Now we know why the execution of Joseph Wood in Arizona took so long: It took 15 doses of drugs to get the job done, reports the LA Times. State prison officials laid out the details yesterday, explaining that Wood got a combination of hydromorphone and midazolam at 1:52pm on July 23. Authorities waited a few minutes for him to die, and when he didn't, they gave him another dose. After a few minutes, they gave him another, and another. In all, it took 15 doses before Wood was pronounced dead nearly two hours later. The state defended its procedure, notes the Arizona Republic, saying that prisons chief Charles Ryan was in constant contact with the IV team and followed the correct protocol. Ryan promised an independent review.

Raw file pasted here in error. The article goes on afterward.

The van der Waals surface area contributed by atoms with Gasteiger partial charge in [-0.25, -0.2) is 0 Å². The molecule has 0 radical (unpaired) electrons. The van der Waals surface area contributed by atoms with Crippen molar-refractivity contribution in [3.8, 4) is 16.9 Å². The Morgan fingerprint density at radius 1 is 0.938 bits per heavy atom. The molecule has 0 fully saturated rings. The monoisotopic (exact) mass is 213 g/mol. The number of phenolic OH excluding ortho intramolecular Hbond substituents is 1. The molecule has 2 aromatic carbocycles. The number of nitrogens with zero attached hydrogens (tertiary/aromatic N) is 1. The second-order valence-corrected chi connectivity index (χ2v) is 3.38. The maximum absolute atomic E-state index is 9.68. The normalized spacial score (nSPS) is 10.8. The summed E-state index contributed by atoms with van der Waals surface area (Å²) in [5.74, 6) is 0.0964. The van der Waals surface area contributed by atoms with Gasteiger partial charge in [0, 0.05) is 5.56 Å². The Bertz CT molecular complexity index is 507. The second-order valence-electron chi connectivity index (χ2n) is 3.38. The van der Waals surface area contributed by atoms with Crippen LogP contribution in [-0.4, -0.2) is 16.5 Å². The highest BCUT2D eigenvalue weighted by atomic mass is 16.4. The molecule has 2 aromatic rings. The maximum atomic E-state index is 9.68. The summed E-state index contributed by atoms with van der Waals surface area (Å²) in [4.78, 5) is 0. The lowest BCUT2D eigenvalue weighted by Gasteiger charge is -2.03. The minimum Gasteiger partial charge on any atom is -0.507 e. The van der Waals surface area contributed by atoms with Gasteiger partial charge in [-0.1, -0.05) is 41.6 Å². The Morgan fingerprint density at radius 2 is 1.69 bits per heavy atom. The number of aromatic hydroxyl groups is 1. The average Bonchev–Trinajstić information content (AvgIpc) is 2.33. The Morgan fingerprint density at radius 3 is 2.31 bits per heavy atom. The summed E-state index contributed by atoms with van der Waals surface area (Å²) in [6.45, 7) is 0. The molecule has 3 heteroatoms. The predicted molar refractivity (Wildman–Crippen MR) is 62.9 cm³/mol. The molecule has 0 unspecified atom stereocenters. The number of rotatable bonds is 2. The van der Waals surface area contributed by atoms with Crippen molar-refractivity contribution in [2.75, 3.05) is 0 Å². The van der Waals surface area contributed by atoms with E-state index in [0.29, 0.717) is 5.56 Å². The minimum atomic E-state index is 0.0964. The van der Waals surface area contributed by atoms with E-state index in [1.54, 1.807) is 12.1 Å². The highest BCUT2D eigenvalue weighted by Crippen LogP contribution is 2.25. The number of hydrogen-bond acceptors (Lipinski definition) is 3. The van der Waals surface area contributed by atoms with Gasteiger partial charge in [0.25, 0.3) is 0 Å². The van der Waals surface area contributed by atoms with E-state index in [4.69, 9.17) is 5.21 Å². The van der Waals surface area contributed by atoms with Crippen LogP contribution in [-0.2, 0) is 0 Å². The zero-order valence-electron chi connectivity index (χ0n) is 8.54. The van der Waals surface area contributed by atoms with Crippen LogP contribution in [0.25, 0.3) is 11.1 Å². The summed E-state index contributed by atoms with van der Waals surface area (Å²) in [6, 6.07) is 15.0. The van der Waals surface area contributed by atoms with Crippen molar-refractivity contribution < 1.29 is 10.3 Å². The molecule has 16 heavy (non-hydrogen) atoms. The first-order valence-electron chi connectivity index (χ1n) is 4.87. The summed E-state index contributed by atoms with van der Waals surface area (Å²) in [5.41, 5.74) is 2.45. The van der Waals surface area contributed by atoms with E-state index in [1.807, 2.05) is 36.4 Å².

Wood, who murdered his girlfriend and her father in 1989, was supposed to get 50mg of each drug, but he ended up getting 750mg of each instead, reports the New York Times. "They're making this up as they go along," says an anesthesiologist, who explains that because the drugs are made to treat patients, figuring out the precise dose necessary to kill someone is mostly guesswork. Wood's attorneys say he gasped for air and snorted all throughout the prolonged execution, though other witnesses say he didn't seem to be suffering. (John McCain, for one, thinks what happened to Wood amounts to torture.)